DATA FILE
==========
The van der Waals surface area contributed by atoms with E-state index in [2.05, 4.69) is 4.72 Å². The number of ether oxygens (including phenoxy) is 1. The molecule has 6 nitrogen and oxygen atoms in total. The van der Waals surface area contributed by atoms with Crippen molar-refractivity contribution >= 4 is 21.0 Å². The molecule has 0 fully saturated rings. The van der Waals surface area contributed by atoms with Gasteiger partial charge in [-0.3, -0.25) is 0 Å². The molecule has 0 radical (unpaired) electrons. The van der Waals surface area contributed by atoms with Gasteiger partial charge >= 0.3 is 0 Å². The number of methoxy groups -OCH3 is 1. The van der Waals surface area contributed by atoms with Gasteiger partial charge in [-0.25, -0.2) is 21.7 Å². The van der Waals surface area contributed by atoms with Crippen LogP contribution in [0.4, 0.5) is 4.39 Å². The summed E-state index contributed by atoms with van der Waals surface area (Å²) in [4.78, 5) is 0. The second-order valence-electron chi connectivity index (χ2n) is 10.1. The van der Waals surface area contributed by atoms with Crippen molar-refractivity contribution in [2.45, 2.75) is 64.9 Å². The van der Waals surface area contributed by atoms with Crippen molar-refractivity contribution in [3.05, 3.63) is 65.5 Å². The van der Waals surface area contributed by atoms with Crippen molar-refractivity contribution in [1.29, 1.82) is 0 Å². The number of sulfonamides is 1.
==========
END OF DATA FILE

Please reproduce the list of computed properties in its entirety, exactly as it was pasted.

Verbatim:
The van der Waals surface area contributed by atoms with E-state index in [2.05, 4.69) is 4.72 Å². The number of ether oxygens (including phenoxy) is 1. The molecule has 6 nitrogen and oxygen atoms in total. The van der Waals surface area contributed by atoms with Crippen molar-refractivity contribution >= 4 is 21.0 Å². The molecule has 0 fully saturated rings. The van der Waals surface area contributed by atoms with Gasteiger partial charge in [-0.3, -0.25) is 0 Å². The molecule has 0 radical (unpaired) electrons. The van der Waals surface area contributed by atoms with Gasteiger partial charge >= 0.3 is 0 Å². The number of methoxy groups -OCH3 is 1. The van der Waals surface area contributed by atoms with Gasteiger partial charge in [-0.25, -0.2) is 21.7 Å². The van der Waals surface area contributed by atoms with Crippen LogP contribution in [0.4, 0.5) is 4.39 Å². The summed E-state index contributed by atoms with van der Waals surface area (Å²) in [4.78, 5) is 0. The second-order valence-electron chi connectivity index (χ2n) is 10.1. The van der Waals surface area contributed by atoms with Crippen molar-refractivity contribution in [2.45, 2.75) is 64.9 Å². The van der Waals surface area contributed by atoms with Crippen molar-refractivity contribution in [3.05, 3.63) is 65.5 Å². The van der Waals surface area contributed by atoms with Crippen molar-refractivity contribution in [1.29, 1.82) is 0 Å². The number of sulfonamides is 1.